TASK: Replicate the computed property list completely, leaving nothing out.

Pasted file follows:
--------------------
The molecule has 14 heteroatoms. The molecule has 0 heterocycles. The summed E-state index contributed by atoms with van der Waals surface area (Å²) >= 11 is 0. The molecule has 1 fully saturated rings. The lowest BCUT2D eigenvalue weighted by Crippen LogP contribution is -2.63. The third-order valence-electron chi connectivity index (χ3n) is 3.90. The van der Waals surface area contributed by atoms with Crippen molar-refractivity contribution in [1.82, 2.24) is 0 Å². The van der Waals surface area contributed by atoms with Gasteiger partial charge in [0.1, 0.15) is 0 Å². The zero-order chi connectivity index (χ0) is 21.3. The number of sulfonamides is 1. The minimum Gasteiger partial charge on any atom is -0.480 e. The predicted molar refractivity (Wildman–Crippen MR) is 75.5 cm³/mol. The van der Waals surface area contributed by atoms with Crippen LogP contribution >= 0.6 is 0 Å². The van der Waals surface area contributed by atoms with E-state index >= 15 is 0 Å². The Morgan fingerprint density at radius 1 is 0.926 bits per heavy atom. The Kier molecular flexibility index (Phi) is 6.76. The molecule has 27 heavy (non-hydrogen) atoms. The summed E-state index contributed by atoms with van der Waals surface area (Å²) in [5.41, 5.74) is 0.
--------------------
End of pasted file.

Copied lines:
The molecule has 14 heteroatoms. The molecule has 0 heterocycles. The summed E-state index contributed by atoms with van der Waals surface area (Å²) >= 11 is 0. The molecule has 1 fully saturated rings. The lowest BCUT2D eigenvalue weighted by Crippen LogP contribution is -2.63. The third-order valence-electron chi connectivity index (χ3n) is 3.90. The van der Waals surface area contributed by atoms with Crippen molar-refractivity contribution in [1.82, 2.24) is 0 Å². The van der Waals surface area contributed by atoms with Gasteiger partial charge in [0.1, 0.15) is 0 Å². The zero-order chi connectivity index (χ0) is 21.3. The number of sulfonamides is 1. The minimum Gasteiger partial charge on any atom is -0.480 e. The predicted molar refractivity (Wildman–Crippen MR) is 75.5 cm³/mol. The van der Waals surface area contributed by atoms with Crippen LogP contribution >= 0.6 is 0 Å². The van der Waals surface area contributed by atoms with E-state index >= 15 is 0 Å². The Morgan fingerprint density at radius 1 is 0.926 bits per heavy atom. The Kier molecular flexibility index (Phi) is 6.76. The molecule has 27 heavy (non-hydrogen) atoms. The summed E-state index contributed by atoms with van der Waals surface area (Å²) in [5.41, 5.74) is 0.